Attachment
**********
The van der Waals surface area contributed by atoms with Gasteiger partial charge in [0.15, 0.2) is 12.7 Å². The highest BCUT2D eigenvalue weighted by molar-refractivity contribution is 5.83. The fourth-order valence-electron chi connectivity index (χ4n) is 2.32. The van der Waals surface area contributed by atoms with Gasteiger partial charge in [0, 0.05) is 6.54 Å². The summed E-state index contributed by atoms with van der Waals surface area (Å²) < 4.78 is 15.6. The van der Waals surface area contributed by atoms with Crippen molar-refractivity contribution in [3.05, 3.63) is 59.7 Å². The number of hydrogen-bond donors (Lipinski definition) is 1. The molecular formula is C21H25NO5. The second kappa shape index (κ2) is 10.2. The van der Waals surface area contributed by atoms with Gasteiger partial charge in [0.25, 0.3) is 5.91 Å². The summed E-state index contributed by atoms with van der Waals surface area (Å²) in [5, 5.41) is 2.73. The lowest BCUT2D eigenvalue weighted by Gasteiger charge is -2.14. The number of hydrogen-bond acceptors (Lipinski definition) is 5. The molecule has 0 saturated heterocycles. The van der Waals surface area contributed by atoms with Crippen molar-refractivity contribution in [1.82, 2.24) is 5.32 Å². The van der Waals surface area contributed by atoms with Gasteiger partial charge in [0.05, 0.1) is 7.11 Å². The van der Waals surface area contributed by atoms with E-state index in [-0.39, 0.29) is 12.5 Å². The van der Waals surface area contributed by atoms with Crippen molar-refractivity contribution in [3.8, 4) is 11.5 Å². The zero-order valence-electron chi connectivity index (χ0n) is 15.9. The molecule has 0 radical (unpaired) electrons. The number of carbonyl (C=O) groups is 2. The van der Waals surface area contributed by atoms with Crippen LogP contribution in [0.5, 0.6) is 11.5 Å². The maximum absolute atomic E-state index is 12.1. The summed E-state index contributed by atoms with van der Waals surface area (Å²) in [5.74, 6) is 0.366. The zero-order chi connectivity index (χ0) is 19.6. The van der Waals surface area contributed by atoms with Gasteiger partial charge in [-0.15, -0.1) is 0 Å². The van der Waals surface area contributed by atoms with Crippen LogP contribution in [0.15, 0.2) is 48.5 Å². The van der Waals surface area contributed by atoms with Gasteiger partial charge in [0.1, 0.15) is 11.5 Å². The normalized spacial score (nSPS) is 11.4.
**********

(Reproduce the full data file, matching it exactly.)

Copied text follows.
The van der Waals surface area contributed by atoms with Gasteiger partial charge in [0.15, 0.2) is 12.7 Å². The highest BCUT2D eigenvalue weighted by molar-refractivity contribution is 5.83. The fourth-order valence-electron chi connectivity index (χ4n) is 2.32. The van der Waals surface area contributed by atoms with Gasteiger partial charge in [0, 0.05) is 6.54 Å². The summed E-state index contributed by atoms with van der Waals surface area (Å²) < 4.78 is 15.6. The van der Waals surface area contributed by atoms with Crippen molar-refractivity contribution in [3.05, 3.63) is 59.7 Å². The number of hydrogen-bond donors (Lipinski definition) is 1. The molecular formula is C21H25NO5. The second kappa shape index (κ2) is 10.2. The van der Waals surface area contributed by atoms with Gasteiger partial charge in [0.25, 0.3) is 5.91 Å². The summed E-state index contributed by atoms with van der Waals surface area (Å²) in [5, 5.41) is 2.73. The lowest BCUT2D eigenvalue weighted by Gasteiger charge is -2.14. The number of hydrogen-bond acceptors (Lipinski definition) is 5. The molecule has 0 saturated heterocycles. The van der Waals surface area contributed by atoms with Crippen molar-refractivity contribution in [1.82, 2.24) is 5.32 Å². The van der Waals surface area contributed by atoms with Gasteiger partial charge in [0.05, 0.1) is 7.11 Å². The van der Waals surface area contributed by atoms with E-state index in [-0.39, 0.29) is 12.5 Å². The van der Waals surface area contributed by atoms with Crippen molar-refractivity contribution in [3.8, 4) is 11.5 Å². The zero-order valence-electron chi connectivity index (χ0n) is 15.9. The molecule has 0 radical (unpaired) electrons. The number of carbonyl (C=O) groups is 2. The van der Waals surface area contributed by atoms with Crippen LogP contribution in [0.5, 0.6) is 11.5 Å². The maximum absolute atomic E-state index is 12.1. The summed E-state index contributed by atoms with van der Waals surface area (Å²) in [5.74, 6) is 0.366. The zero-order chi connectivity index (χ0) is 19.6. The van der Waals surface area contributed by atoms with Gasteiger partial charge in [-0.15, -0.1) is 0 Å². The van der Waals surface area contributed by atoms with Crippen LogP contribution in [0.15, 0.2) is 48.5 Å². The van der Waals surface area contributed by atoms with Gasteiger partial charge in [0.1, 0.15) is 11.5 Å². The normalized spacial score (nSPS) is 11.4.